Reconnection in Marriage, Part One
This week Dan dives into a new series with his friend and colleague Dr. Steve Call, a therapist and Associate Professor of Counseling Psychology at The Seattle School, who has just published a new book, Reconnect: Insights and Tools for Cultivating Meaningful Connection in Your Marriage. Reconnect offers an insightful, practical overview of findings drawn from Steve’s own experiences in marriage and his years of therapeutic practice and of teaching others to work with couples and families.
Dan: “There are many, many books on marriage—two of which Tremper and I have written. But this book is staggering in both its simplicity, and in its depth and goodness.”
For Steve, this book was years in the making. As he worked with couples and tried to grow in his own marriage, he consistently encountered certain themes that seemed to be unaddressed in other books and conferences about marriage. Most importantly, the category of hurt—which helps frame Steve’s book—was largely unexplored. Underlying so much of the disconnection couples experience is a feeling of being hurt, and Steve argues that until that reality is addressed, we will continue reenacting old patterns of conflict and withdrawal without knowing why.
Steve: “I sensed that there are certain things that are unaddressed and unspoken with regard to what causes difficulty and tension and struggle and distress for couples. […] The hurt between couples is what continues to perpetuate disconnection.”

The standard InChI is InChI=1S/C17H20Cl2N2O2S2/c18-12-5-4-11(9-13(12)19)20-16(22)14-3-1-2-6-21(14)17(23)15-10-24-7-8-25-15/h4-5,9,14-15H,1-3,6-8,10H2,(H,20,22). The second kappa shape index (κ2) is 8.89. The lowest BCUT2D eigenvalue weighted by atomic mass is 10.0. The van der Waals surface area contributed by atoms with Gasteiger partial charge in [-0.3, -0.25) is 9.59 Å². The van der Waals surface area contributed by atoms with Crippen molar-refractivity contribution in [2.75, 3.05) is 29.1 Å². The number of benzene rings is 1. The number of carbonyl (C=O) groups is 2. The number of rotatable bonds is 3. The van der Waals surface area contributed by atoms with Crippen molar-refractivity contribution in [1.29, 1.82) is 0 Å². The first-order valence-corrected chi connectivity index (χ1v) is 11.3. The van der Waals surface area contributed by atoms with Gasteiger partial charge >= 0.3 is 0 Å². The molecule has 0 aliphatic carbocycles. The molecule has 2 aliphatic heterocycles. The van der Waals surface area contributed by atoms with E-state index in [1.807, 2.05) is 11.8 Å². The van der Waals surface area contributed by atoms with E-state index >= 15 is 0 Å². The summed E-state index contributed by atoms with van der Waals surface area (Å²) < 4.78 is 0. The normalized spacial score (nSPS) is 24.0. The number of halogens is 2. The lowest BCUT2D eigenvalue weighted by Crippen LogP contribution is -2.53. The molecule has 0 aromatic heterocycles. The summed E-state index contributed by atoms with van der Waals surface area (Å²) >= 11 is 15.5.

Dan: “This is so unaddressed in most marriages.”
We have a really difficult time being able to name hurt, put words to hurt, because we are terrified and fearful of how our spouse will respond.
Steve’s book is framed by three core convictions: we’re meant to connect, all too often we’re disconnected, and there are ways we are intended by God to reconnect. Before that movement toward reconnection, first it’s essential to explore the root issues that cause disconnection in the first place. And more often than not, says Steve, those issues are related to experiences of hurt that—whether through cultural messages or family of origin dynamics—we feel too much fear and shame to name. So instead, we turn away from the other in isolation and withdrawal, or we turn toward the other in frustration and contempt.
Steve: “For many of us, we’ve learned really deeply embedded messages of how we respond to hurt. […] We grow up in families where emotional need and emotional experiences maybe were dismissed or ignored or not responded to, or simply just misattuned, where the caregiver, for whatever reason, wasn’t able to respond in a way that was kind or understanding or empathic. We internalize those experiences and bring them into our marriage, and they intersect with one another.”
Dan: “So much of our own trauma, and our own lack of attunement in our families, ends up playing out in relationship with our spouse.”
When hurt goes unaddressed, it leads to shame, with that devastating internal script of “What’s wrong with me?” And when the voice of shame is directing how we relate, we avoid bringing up anything that might lead to discomfort or conflict—including naming our experience of hurt. This fear of conflict, Steve suggests, serves to reinforce the cycles of shame and unaddressed hurt.
Dan: “Conflict, for most people, seems to create that shame spiral and contempt. But you’re actually saying, no, this has the potential to open up more. What’s that opening to?”
Steve: “When we don’t know conflict, we don’t know intimacy. When we do know conflict, we do know intimacy. And part of how we define intimacy is simply just to make known. So when we have conflict, we’re attempting to make something known about ourselves—with the hope that it cultivates and creates understanding.”
Next week, as Dan and Steve continue this conversation, we’ll explore more of the practical tools to help rebuild connection where it has been lost. In the meantime, you can find Steve’s book on Amazon.